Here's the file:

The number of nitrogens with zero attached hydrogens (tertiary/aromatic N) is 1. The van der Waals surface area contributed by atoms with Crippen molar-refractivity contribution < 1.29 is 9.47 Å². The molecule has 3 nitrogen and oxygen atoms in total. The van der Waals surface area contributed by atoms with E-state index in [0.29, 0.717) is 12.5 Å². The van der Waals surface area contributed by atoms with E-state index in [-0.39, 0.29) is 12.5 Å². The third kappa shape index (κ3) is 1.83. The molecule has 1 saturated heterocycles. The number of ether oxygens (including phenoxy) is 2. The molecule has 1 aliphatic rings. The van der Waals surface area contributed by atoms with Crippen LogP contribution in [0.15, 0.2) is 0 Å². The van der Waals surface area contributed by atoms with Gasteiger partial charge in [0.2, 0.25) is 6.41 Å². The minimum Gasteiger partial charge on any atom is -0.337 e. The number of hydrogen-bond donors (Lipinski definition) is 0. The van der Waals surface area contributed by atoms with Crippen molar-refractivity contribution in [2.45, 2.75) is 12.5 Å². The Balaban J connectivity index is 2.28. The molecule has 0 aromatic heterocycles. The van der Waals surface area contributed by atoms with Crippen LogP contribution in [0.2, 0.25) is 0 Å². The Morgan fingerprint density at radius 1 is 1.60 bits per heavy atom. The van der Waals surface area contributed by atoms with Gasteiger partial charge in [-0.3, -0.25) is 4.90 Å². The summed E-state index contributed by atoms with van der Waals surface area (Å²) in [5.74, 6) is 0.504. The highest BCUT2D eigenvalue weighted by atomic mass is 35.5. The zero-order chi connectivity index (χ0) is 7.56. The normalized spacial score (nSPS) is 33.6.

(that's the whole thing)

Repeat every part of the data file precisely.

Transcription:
The number of nitrogens with zero attached hydrogens (tertiary/aromatic N) is 1. The van der Waals surface area contributed by atoms with Crippen molar-refractivity contribution < 1.29 is 9.47 Å². The molecule has 3 nitrogen and oxygen atoms in total. The van der Waals surface area contributed by atoms with E-state index in [0.29, 0.717) is 12.5 Å². The van der Waals surface area contributed by atoms with E-state index in [-0.39, 0.29) is 12.5 Å². The third kappa shape index (κ3) is 1.83. The molecule has 1 saturated heterocycles. The number of ether oxygens (including phenoxy) is 2. The molecule has 1 aliphatic rings. The van der Waals surface area contributed by atoms with Crippen LogP contribution in [0.15, 0.2) is 0 Å². The van der Waals surface area contributed by atoms with Gasteiger partial charge in [0.2, 0.25) is 6.41 Å². The minimum Gasteiger partial charge on any atom is -0.337 e. The number of hydrogen-bond donors (Lipinski definition) is 0. The van der Waals surface area contributed by atoms with Crippen molar-refractivity contribution in [2.45, 2.75) is 12.5 Å². The Balaban J connectivity index is 2.28. The molecule has 0 aromatic heterocycles. The van der Waals surface area contributed by atoms with Crippen LogP contribution in [0.2, 0.25) is 0 Å². The Morgan fingerprint density at radius 1 is 1.60 bits per heavy atom. The van der Waals surface area contributed by atoms with Gasteiger partial charge in [-0.3, -0.25) is 4.90 Å². The summed E-state index contributed by atoms with van der Waals surface area (Å²) in [5.74, 6) is 0.504. The highest BCUT2D eigenvalue weighted by atomic mass is 35.5. The zero-order chi connectivity index (χ0) is 7.56. The normalized spacial score (nSPS) is 33.6.